12 Sep Genetic Risks for Smoking Linked to Alcohol, Marijuana Use
Genetic factors can help determine which people start smoking cigarettes, as well as which smokers eventually get addicted to nicotine. Rather than stemming from the actions of a single gene, smoking-related risks stem from the complex interaction of multiple genes. In a study published in July 2014 in the journal Addiction, researchers from the Netherlands and the U.S. used a large-scale project to help determine if the scores on genetic tests for cigarette use can also help predict which people will get involved in the use of alcohol or some form of cannabis (marijuana, hashish or hashish oil).
Smoking, Drinking and Cannabis Use
According to figures compiled through annual surveys conducted by the federal Substance Abuse and Mental Health Services Administration (SAMHSA), cigarettes, alcohol and marijuana are the three most commonly used legal or illegal substances in the U.S. The most recent results available from SAMHSA show that alcohol is used by more than 50 percent of American adults and teenagers in the average year, with peak rates of use (60-plus percent) occurring among a broad range of adults between the ages of 21 and 44. Each month, roughly 22 percent of all teens and adults smoke cigarettes; the peak rate of monthly use (34.1 percent) occurs in young adults between the ages of 21 and 25, although the rate of use among adults between the ages of 26 and 29 is only slightly lower. Nearly 19 million teens and adults use marijuana (by far the most widely consumed cannabis product) per year. As with cigarettes and alcohol, young adults are common marijuana users.
Smoking, Addiction and Genetics
Numerous research teams have explored the genetic roots of smoking participation and nicotine addiction. For example, in 2013, a team of researchers from the U.S. and New Zealand relied on a four-decade-long examination of 1,000 New Zealand residents to explore the usefulness of a genetic profile designed to identify those individuals with the highest risks of getting involved in problematic smoking behaviors. These researchers concluded that the profile they developed is helpful in pinpointing those people most likely to start smoking habitually after taking up cigarette use in adolescence, as well as in pinpointing those most likely to smoke at least a pack a day, most likely to develop an addiction to nicotine and most likely to unsuccessfully attempt to stop smoking.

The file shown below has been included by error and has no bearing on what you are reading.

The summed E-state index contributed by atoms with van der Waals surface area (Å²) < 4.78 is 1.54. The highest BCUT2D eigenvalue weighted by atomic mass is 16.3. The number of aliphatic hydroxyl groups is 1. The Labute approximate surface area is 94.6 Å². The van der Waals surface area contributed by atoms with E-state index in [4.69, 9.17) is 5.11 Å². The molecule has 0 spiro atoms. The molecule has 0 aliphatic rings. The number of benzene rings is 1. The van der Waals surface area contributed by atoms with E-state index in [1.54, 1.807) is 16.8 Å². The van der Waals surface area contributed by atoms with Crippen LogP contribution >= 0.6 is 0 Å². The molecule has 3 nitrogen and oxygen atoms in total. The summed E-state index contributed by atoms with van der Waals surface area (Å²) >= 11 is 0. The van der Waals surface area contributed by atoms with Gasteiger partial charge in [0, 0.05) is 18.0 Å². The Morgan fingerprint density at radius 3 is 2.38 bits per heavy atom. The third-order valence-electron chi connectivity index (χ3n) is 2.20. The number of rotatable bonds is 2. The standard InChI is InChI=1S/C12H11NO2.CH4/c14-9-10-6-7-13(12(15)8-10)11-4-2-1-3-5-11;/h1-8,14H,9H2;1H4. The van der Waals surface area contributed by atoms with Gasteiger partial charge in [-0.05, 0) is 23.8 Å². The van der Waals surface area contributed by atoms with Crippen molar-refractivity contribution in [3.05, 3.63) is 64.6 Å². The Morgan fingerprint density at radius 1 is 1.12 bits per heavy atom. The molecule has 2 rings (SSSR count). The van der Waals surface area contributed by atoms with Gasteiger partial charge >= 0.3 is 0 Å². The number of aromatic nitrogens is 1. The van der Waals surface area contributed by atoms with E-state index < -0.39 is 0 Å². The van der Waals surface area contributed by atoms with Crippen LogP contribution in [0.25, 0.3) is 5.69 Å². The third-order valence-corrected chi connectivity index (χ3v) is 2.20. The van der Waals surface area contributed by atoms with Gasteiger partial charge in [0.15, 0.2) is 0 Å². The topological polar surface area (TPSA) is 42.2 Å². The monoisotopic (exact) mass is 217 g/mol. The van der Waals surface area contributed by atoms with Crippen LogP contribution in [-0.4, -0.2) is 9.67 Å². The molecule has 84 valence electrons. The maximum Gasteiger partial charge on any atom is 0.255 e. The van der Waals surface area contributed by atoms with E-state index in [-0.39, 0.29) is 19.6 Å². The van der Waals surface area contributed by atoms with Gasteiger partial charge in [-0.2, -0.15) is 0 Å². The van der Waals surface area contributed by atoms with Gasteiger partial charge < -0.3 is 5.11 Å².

Prediction of Cannabis and Alcohol Use
In the study published in Addiction, researchers from Virginia Commonwealth University, Memorial Sloan-Kettering Cancer Center and the Netherlands’ VU University and Neuroscience Campus Amsterdam used information from a large-scale project conducted by a group called the Tobacco and Genetics Consortium (TAG) to determine if the genetic risks for smoking overlap with the chances that a person will drink or use cannabis. Specific information gathered included whether a given individual had started smoking, the individual’s age at the time smoking began, the individual’s average level of daily cigarette intake and relative rates of success when trying to quit. After identifying a group of genes associated with increased odds for smoking in the thousands of TAG participants, the researchers tested their newly developed risk profile on a second group of 1,583 people and also gauged this second group’s level of alcohol and cannabis consumption.
After comparing the genetic profiles for smoking to each person’s level of involvement in drinking and cannabis use, the researchers came to several conclusions. First, they concluded that the same genetic scores that predict how many cigarettes a person will smoke each day also partially predict whether that person will use cannabis, in addition to partially predicting how much alcohol he or she will consume in a given week. In addition, the researchers concluded that the genetic risks for taking up smoking at any particular age also partially predict the age at which a person will become a regular alcohol consumer. Conversely, they concluded that the genetic predictors for two other smoking factors—any level of involvement in cigarette use and relative success in quitting smoking—do not help predict alcohol or cannabis intake.
The study’s authors found that, overall, there is significant overlap between smoking-related genetic risks and the odds of drinking and/or using cannabis. However, they also found that the specific details of a smoker’s genetic makeup can exert some minor influence on the chances of using the other two substances.
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